The women were forced to return to Ramallah, rent a hotel room and return to the checkpoint on the next day.
Apart for a group of soldiers who had their rifles pointing at vehicles, a dog trainer and a dog with a muzzle on his mouth were also at the site. The checkpoint commander crossed the road towards us and in an instance started giving us his long speech, it was full of arguments against our presence and it start with: "you are endangering yourselves…", and continued with: "your presence is distracting my soldiers…", following this sentence came: "I don't like seeing you endangering soldiers….", and he even tried this one: "nothing is going on over here, it's a real bore!..."
We answered that we were going to stay and document, that we weren't concerned for our safety, that we had no intentions of talking to the soldiers and that we were not endangering them, and that we would overcome the boredom that he promised us.
He got back to the post and after several minutes the soldiers stopped a car, the driver got out of it, the muzzle was taken off the dog who sniffed the car from all sides, his trainer opened the doors and being so familiar with the job, he got inside, sat on the driver's seat and then wondered off to the rest of the seats, once he finished his task in a manner that satisfied his lady, he received signs of affection from her. Only then was the vehicle given back to its owner who was permitted to head on.
Translation: Bracha B.A.
Reihan Checkpoint – 05:55
The women workers are ascending the sleeve towards the waiting cars and are smiling. "Today is OK - it only took us a half hour to get through." People are coming out quickly and there are two operating windows inside the terminal. A pregnant student who crosses from Barta'a to Jenin every day confides that she is concerned about passing through the X-ray machine every day. We called Sharon, the checkpoint manager, who ensured us that the machine is safe
We met a man who has a job request from a contractor in Hadera, but he has been forced to run back and forth between Salem and the employment agency in Hadera, with no results so far.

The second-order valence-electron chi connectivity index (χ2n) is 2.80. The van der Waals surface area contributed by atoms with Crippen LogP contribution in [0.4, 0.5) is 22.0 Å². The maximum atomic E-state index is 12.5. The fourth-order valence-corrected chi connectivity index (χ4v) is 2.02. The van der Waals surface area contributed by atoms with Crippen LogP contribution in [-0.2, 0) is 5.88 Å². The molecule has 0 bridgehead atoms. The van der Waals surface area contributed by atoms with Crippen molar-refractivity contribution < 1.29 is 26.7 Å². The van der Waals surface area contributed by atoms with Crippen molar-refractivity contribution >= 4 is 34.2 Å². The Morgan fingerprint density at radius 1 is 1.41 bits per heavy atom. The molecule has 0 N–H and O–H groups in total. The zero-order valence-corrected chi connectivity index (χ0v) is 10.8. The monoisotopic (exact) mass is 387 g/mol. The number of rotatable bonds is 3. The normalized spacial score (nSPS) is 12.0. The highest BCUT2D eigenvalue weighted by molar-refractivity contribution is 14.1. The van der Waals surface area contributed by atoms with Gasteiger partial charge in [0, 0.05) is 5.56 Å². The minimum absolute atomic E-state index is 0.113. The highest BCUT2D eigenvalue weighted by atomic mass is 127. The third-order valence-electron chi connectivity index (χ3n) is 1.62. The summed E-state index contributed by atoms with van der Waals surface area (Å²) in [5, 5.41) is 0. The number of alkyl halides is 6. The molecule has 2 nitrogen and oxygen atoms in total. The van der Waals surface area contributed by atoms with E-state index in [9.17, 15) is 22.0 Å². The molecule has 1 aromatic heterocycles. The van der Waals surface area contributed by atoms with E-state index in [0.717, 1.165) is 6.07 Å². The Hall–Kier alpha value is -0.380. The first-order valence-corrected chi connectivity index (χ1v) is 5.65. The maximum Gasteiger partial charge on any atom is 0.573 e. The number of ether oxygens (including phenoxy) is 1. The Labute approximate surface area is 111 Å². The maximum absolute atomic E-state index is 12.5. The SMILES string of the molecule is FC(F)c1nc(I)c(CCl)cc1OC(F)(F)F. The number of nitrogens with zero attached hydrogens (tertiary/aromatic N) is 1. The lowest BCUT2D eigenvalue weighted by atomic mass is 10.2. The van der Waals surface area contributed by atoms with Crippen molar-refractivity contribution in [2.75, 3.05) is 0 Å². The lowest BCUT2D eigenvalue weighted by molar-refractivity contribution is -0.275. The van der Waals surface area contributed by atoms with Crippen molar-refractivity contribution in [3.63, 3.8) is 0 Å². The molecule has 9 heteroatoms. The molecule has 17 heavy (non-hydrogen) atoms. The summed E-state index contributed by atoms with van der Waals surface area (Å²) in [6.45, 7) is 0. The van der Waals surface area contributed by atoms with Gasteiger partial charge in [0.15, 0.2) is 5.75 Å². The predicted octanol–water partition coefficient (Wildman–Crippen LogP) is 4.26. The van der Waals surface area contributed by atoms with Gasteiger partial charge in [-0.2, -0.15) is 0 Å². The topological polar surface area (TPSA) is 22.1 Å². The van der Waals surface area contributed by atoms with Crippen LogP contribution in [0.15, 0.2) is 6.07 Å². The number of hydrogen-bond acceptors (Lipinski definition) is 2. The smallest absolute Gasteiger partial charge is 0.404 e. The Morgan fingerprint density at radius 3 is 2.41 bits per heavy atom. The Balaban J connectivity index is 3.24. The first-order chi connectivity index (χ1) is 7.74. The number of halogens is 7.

There are workers who live near the Shaked checkpoint who work in the Shahak industrial zone near the settlement of Shaked, but since that checkpoint only opens at 07:00 they have to cross at Reihan checkpoint. Since they must return via the same checkpoint at which they left, they have to travel to Reihan both times.
06:30 – Fewer people are coming out. The terminal is empty and people are crossing through quickly.
Ramadan is over and the clocks in the West Bank are once again synchronized with Israel. The checkpoint opens at 07:03 and about 15 people enter from the West Bank side. The first person comes out on the seamline zone side at 07:10 and people come out every 1-2 minutes. At 07:15 children from the "lone house" arrive at the checkpoint. There are so many boulders and walls that it is difficult to see how they are checked. A van arrives with 23 children, and a woman soldier checks their bags while three armed security guards look on. The children and the van cross within 5 minutes. At 07:30 cars cross through in both directions.
We returned to Haifa with 3 small children accompanied by their mother and uncle and drove them to Rambam Hospital. The father is unable to come because is barred from entering Israel for 6 months. He did not receive a work permit because he was not yet 30 years old (he was two months short of 30). Since he has three sick children and needed NIS 200 each week to cover their medical expenses, he took his chances and went to work in Israel anyway. He was caught and faced trial. His attorney fought for him and a humane judge sentenced him to only 6 months probation during which he is barred from entering Israel (instead of two years). .